Garissa Township MP Aden Duale is the Leader of Majority in the National Assembly. There are three Somali Cabinet Secretaries, making it the third most dominant community in the Executive after the Kikuyu and the Kalenjin, from which the President and his deputy come from respectively.
They are Amina Mohammed (Foreign Affairs Cabinet Secretary) Adan Mohammed (Trade and Industrialisation) and Hassan Wario (Youth and Sports).
Other notable Somalis close to power include former Mandera Central MP Abdikadir Mohammed, who is President Kenyatta’s legal advisor, and Amina Adballah, who has been nominated to Parliament by President Kenyatta three times in a row.
Interesting to note has been the ability by candidates from the community to win elective political seats far away from their traditional homelands.
Yussuf Hassan, a former international journalist, became the first Somali to win a parliamentary seat in the capital Nairobi, when he won the Kamukuji seat in 2007 and retained it in 2013.
In Migori County, Junet was elected as the Suna East MP on the opposition ODM ticket, after serving as the town’s mayor from 2007 to 2012.
Before that, in 2011, councillors in Nakuru town had elected Mohamed Surow as their mayor before the 2013 elections in which the position was scrapped.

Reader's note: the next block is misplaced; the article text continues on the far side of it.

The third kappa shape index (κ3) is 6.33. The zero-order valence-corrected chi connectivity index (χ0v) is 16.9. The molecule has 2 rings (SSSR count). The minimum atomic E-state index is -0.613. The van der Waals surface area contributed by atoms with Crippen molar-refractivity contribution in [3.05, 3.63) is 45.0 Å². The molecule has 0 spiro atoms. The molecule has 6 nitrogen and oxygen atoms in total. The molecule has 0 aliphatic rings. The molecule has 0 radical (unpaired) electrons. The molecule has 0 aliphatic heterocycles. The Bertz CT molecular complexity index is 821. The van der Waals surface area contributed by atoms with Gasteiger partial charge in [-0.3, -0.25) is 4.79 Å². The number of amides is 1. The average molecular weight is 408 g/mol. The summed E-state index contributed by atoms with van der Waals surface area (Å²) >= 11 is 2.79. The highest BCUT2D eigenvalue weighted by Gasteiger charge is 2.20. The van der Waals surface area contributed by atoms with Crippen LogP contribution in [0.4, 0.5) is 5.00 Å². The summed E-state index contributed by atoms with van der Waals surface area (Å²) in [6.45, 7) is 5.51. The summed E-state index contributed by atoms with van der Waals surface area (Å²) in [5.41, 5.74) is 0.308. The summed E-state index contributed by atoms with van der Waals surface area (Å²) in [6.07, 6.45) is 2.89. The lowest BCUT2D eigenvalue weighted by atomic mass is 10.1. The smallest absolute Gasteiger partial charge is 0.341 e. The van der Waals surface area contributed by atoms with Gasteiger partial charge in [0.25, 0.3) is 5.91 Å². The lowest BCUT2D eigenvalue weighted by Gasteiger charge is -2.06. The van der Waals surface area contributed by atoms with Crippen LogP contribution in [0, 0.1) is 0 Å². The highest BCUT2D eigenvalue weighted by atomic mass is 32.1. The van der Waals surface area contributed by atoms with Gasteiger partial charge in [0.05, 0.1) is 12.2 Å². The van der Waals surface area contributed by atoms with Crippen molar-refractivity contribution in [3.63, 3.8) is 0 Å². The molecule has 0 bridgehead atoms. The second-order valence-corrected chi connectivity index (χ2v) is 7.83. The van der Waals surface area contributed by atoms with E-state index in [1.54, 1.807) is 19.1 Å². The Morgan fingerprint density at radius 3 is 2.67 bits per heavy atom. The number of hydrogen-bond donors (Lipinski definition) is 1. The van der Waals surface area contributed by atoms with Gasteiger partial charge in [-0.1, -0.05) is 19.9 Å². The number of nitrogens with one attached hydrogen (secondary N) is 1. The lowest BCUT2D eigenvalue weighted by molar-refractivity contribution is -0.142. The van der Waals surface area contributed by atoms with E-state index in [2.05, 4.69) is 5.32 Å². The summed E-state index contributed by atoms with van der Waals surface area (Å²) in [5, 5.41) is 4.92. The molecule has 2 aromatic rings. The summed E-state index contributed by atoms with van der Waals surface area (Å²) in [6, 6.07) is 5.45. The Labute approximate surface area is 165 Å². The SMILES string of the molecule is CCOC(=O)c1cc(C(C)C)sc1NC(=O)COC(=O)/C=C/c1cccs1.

In the Judiciary, Justice Mohammed Ibrahim sits in the Supreme Court while Justice Mohammed Warsamme sits in the Court of Appeal. Until recently, Ahmednassir sat in the Judicial Service Commission.
In Kenya’s ethnically divided politics, where appointments to strategic positions spark off ethnic maneuvering, Somali candidates have often been preferred as compromise due to their perceived neutrality.
But for a long time now, the words “shifta” and now “al-Shabab” have been routinely used stereotypically by most Kenyans to connote the otherness of the Somali people.
Guleid worries that this continued stereotyping could easily turn into something ugly if not addressed soon. “You can see the levels of intolerance from ordinary Kenyans seeping through in the messages left in social media and other forums. That is dangerous,” he said.
Ahmednassir said they were in the process of forming a “Somali Defence League”, a body of lawyers that will offer legal help to Somalis whenever the need arises.
The concept is fashioned along the Jewish Defence League in the US. “I have a deep faith in our Constitution and it will address most of our grievances,” he said.
However, if the courts fail them and if the State persists in “persecuting” Somalis, he says, the community has a right to ask for autonomy from the national government or greater federalism to guarantee their interests.
Mr Guleid said that while ordinary citizens have been much tolerant and accepting Kenyan Somalis, the Government has been unnecessarily harsh.
He said his association is now engaging elders from other communities to address the cause of whatever grievances they might hold against the Somali businessmen wherever they operate.
“We have to combat this monster now or suffer bitter consequences later,” he said.